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Each of these items may be considered disadvantages to having a lawn. Considering the alternatives though, a lawn is a pretty good choice and well worth the investment of time, effort and money.

Environmentally, a lawn more than pays for its upkeep by filtering our air and rain water, cooling our environment during the hot months and providing a pleasing background for everything else that goes on around our homes and parks.

Disadvantages of growing grass

Having a nice lawn surrounding your house not only improves the quality of your life, but also improves the value of your home and helps ecologically by filtering the air and water that passes through it. But these benefits do have a cost associated with them.

  • It needs to be cut on a regular basis. A healthy lawn is one with a good root system which is further developed through regular mowing's at the proper height and frequency. Un-mown grass is also an invitation for ticks which can transmit serious diseases. If you do-it-yourself, then mowing involves time and physical exertion, not to mention the cost and maintenance of a lawn mower. Although lawn mowers have improved greatly over the last few decades in terms of safety, they still pose certain dangers if not handled properly. Lawn mowers are typically dirty and noisy, although there are some new battery-powered models that are whisper quiet and don't pollute on the neighborhood level.

  • To look good, a lawn needs a good balance of chemicals to survive. Grass plants have a large demand for certain chemicals such as nitrogen, to stay in top shape. Without regular and timely applications of properly balanced fertilizers that include special micro-nutrients, a lawn will lose it's vitality and decrease it's ability to withstand diseases and insect damage.

  • Lawns have a bad reputation as being a polluter of our streams and rivers. While excess nitrogen and phosphorus do cause waterway problems, the culprit is more likely comes from farming areas where large amounts of nitrogen and phosphorus are applied to exposed soil in early spring, at a time when there is more likely to be heavy rains. The farm fields have nothing holding back the run-off and the applied nitrogen then works its way into our waterways.

    Lawns on the other hand, are typically thick with vegetation that does an excellent job of slowing or stopping excess water run-off. Besides stopping excess water run off, the lawn does in fact help filter water was it moves through the dense root zone of healthy lawns. In fact, in a recent 8-year study by the University of Florida on the movement of lawn fertilizers through the soil found that there is negligible percolation of commonly applied lawn fertilizers such as nitrogen and phosphorus beyond the root zone of a healthy lawn.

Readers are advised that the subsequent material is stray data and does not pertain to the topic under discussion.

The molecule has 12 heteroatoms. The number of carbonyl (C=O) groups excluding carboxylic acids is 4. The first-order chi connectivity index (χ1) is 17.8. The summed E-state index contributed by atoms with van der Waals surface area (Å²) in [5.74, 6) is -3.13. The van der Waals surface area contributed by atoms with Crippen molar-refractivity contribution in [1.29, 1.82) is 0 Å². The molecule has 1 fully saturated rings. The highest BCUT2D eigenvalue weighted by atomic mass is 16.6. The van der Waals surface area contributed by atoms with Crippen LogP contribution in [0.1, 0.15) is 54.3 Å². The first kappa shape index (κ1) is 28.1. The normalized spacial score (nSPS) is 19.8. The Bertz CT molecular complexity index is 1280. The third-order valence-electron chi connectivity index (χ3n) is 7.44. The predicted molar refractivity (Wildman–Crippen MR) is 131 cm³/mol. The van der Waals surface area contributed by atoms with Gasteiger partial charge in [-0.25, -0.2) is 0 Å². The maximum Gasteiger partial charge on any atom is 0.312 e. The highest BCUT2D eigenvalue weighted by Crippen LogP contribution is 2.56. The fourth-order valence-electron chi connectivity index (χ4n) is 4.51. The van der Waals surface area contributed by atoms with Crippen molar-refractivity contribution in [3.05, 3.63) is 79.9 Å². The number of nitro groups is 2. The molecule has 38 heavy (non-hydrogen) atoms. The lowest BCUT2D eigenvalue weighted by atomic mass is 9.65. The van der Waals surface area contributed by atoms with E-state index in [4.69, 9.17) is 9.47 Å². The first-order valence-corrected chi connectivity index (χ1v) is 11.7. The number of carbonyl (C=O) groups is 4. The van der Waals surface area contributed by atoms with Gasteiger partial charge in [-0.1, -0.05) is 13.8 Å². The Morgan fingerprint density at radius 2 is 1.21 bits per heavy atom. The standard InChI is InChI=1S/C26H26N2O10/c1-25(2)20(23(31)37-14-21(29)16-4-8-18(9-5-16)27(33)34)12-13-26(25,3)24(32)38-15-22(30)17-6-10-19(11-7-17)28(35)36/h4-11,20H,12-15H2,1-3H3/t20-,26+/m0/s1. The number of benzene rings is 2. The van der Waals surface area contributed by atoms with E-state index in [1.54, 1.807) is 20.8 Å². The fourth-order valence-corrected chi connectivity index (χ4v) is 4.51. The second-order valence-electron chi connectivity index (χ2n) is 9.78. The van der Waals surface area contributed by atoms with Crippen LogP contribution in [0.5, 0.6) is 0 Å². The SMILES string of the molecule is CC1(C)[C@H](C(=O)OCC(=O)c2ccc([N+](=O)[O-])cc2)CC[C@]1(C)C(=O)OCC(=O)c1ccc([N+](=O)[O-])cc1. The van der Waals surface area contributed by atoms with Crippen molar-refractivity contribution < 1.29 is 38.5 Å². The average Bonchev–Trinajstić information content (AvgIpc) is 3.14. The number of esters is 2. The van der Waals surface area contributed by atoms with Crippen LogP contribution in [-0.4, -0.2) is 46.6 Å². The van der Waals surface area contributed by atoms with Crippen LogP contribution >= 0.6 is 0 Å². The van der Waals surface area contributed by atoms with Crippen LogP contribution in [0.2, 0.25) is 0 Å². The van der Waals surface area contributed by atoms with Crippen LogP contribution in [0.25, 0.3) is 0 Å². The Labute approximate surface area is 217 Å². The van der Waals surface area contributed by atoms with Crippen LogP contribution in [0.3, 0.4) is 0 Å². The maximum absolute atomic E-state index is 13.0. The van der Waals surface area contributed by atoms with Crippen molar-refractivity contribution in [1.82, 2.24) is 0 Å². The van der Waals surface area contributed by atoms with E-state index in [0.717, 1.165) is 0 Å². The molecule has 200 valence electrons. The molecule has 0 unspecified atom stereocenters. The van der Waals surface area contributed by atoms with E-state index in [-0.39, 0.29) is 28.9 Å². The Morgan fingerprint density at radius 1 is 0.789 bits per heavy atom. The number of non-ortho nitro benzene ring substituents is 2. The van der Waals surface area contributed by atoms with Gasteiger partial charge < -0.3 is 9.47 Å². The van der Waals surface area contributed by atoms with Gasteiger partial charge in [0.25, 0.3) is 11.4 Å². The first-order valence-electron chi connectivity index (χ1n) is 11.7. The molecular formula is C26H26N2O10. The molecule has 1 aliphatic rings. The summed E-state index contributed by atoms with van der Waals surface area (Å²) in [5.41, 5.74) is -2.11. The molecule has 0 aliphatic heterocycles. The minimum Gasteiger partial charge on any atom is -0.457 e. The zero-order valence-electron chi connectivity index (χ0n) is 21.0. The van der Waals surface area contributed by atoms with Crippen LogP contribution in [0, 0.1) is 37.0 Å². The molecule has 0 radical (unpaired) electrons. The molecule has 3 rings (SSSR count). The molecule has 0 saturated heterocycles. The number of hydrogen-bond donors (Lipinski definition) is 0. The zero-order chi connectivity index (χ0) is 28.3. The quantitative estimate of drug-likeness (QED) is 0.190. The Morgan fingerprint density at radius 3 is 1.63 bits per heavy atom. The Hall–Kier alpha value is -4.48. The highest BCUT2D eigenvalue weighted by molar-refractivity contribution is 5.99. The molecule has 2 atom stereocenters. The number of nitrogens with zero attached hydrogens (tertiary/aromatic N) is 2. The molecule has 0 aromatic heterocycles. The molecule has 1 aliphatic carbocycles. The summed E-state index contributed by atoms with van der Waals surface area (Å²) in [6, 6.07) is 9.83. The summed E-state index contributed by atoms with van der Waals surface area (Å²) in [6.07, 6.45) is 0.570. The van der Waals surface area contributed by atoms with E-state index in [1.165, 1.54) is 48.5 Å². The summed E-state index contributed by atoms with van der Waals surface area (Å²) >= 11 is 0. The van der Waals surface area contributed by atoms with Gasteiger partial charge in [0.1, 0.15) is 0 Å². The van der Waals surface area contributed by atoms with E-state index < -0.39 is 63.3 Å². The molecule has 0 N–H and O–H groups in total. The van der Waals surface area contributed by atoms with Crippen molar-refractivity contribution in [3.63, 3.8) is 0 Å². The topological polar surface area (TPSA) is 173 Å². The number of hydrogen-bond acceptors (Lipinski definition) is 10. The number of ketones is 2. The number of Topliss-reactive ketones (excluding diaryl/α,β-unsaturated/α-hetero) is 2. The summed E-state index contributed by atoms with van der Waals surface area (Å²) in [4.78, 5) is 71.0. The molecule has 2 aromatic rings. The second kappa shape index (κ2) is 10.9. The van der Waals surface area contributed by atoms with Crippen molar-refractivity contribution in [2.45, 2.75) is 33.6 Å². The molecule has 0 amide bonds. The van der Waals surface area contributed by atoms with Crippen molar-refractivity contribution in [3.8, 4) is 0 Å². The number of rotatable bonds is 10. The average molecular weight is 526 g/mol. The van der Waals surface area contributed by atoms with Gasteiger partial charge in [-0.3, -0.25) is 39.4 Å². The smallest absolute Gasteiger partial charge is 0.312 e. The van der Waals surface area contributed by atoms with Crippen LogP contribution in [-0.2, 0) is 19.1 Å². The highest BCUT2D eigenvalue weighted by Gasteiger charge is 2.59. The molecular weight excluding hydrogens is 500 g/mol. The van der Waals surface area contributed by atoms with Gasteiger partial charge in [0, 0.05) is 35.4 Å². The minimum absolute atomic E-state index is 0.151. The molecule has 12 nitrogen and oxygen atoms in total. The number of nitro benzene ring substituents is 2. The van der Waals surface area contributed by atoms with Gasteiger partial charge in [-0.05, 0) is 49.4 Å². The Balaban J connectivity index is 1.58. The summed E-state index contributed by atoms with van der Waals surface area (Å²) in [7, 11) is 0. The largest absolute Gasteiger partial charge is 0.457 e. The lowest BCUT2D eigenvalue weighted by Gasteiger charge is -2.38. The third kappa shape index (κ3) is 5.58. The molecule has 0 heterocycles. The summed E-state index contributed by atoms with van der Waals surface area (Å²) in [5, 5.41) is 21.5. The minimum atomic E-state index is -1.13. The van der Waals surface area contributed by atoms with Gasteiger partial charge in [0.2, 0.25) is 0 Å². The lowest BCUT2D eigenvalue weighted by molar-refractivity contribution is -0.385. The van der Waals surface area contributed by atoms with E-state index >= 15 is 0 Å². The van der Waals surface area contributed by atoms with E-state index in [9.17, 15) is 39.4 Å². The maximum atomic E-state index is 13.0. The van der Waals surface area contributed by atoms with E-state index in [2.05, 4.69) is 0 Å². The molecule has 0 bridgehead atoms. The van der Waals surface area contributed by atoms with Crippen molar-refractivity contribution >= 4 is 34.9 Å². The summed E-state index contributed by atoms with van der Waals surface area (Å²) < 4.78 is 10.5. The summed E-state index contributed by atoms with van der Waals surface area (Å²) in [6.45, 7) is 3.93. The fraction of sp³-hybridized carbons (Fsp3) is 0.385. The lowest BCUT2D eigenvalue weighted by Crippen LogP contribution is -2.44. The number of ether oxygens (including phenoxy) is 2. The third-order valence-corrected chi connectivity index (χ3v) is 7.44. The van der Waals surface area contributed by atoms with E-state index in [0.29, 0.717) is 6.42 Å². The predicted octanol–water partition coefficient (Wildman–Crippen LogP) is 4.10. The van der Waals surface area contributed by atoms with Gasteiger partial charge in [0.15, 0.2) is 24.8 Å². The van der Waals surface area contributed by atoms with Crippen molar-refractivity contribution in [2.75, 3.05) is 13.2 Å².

Properly applied fertilizers at the correct rate have little or no excess run-off. The exception is when do-it-yourself homeowners apply too much fertilizer, or fail to clean up hard surface areas where fertilizer pellets may have been inadvertently applied which might result in excess run-off under the right conditions.

    But still, there is a stigma that has been attached to homeowner's with nice looking lawns. They might be seen as people that don't care about the environment, when in truth, the exact opposite is true.

  • Pesticides are probably the biggest disadvantage to owning a premium lawn. Pesticides can be harmful to all concerned and extreme care must be taken in it's use. Pesticides are best used in small doses and only as needed. Putting down weed-killer across the entire lawn when only a few weeds live out back isn't good. Spot treatment of weeds is preferred and if you don't mind an occasional dandelion, forget weed controls altogether. Crabgrass and other invasive weeds need to be controlled annually before they become a major problem that is expensive and time consuming to correct.

  • Pesticides can be harmful and shouldn't be taken lightly by homeowners just because they can buy the stuff at the local hardware store. Most insects are beneficial to our ecosystem and pose no threat to our lawns, yet many homeowners will kill-off everything in sight or out of sight just to get rid of the bugs. If not used and stored properly, pesticides can harm you, your children and your pets (even fatally).

    Professional lawn care applicators must be licensed by the state to apply pesticides and for good reason. To obtain a license they must have a good working knowledge of these chemicals including all of the precautions associated with them. The rate of application is also important. Homeowners typically over-apply pesticides and the results can be devastating.

  • Some lawns may also need supplemental watering's at various times throughout the year, but that can be greatly controlled by planting the right type of grass for specific geographic areas. Trying to put a lawn in locations that need to be watered daily is certainly not a good idea nor recommended.

  • There have been widely reported studies that relate how much water is required to irrigate America's lawns. However, those studies were based on a relatively small geographic region that does not receive regular rainfall during the active growing season and requires homeowners to provide supplemental irrigation to maintain their lawn. Typically, in lawns east of the Mississippi River, there is usually enough rainfall throughout the growing season to maintain the lawns without additional irrigation. On occasion droughts in specific geographic areas will require homeowners to use supplemental watering, but this the exception.